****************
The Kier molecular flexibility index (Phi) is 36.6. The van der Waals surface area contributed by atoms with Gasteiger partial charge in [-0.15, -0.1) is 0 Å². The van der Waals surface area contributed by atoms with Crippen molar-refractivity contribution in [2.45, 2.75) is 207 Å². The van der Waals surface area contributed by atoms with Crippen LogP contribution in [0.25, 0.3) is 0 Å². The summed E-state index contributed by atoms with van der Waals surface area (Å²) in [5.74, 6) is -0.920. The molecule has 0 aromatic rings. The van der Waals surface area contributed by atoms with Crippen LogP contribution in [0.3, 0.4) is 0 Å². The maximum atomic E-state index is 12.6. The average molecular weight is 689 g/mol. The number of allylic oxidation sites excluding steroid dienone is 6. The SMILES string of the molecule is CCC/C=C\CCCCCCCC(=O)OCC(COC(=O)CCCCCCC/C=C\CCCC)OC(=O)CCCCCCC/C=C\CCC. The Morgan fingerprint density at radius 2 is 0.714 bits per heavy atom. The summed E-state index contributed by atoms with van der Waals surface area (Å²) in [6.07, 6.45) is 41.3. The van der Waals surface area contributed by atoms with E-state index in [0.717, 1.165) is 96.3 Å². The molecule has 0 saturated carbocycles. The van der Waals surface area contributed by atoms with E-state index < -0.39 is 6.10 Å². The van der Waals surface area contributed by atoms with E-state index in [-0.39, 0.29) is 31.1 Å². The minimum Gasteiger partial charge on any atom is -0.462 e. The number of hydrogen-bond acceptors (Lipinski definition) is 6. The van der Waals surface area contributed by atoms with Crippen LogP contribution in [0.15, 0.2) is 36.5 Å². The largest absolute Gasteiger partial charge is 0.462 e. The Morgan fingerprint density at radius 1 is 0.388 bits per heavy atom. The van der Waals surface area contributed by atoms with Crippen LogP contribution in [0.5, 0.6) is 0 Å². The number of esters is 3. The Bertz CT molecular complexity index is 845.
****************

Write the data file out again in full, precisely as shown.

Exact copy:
The Kier molecular flexibility index (Phi) is 36.6. The van der Waals surface area contributed by atoms with Gasteiger partial charge in [-0.15, -0.1) is 0 Å². The van der Waals surface area contributed by atoms with Crippen molar-refractivity contribution in [2.45, 2.75) is 207 Å². The van der Waals surface area contributed by atoms with Crippen LogP contribution in [0.25, 0.3) is 0 Å². The summed E-state index contributed by atoms with van der Waals surface area (Å²) in [5.74, 6) is -0.920. The molecule has 0 aromatic rings. The van der Waals surface area contributed by atoms with Crippen LogP contribution in [0.3, 0.4) is 0 Å². The maximum atomic E-state index is 12.6. The average molecular weight is 689 g/mol. The number of allylic oxidation sites excluding steroid dienone is 6. The SMILES string of the molecule is CCC/C=C\CCCCCCCC(=O)OCC(COC(=O)CCCCCCC/C=C\CCCC)OC(=O)CCCCCCC/C=C\CCC. The Morgan fingerprint density at radius 2 is 0.714 bits per heavy atom. The summed E-state index contributed by atoms with van der Waals surface area (Å²) in [6.07, 6.45) is 41.3. The van der Waals surface area contributed by atoms with E-state index in [0.717, 1.165) is 96.3 Å². The molecule has 0 saturated carbocycles. The van der Waals surface area contributed by atoms with E-state index < -0.39 is 6.10 Å². The van der Waals surface area contributed by atoms with E-state index in [-0.39, 0.29) is 31.1 Å². The minimum Gasteiger partial charge on any atom is -0.462 e. The number of hydrogen-bond acceptors (Lipinski definition) is 6. The van der Waals surface area contributed by atoms with Crippen LogP contribution in [0.15, 0.2) is 36.5 Å². The largest absolute Gasteiger partial charge is 0.462 e. The Morgan fingerprint density at radius 1 is 0.388 bits per heavy atom. The van der Waals surface area contributed by atoms with Crippen LogP contribution in [0.5, 0.6) is 0 Å². The number of esters is 3. The Bertz CT molecular complexity index is 845.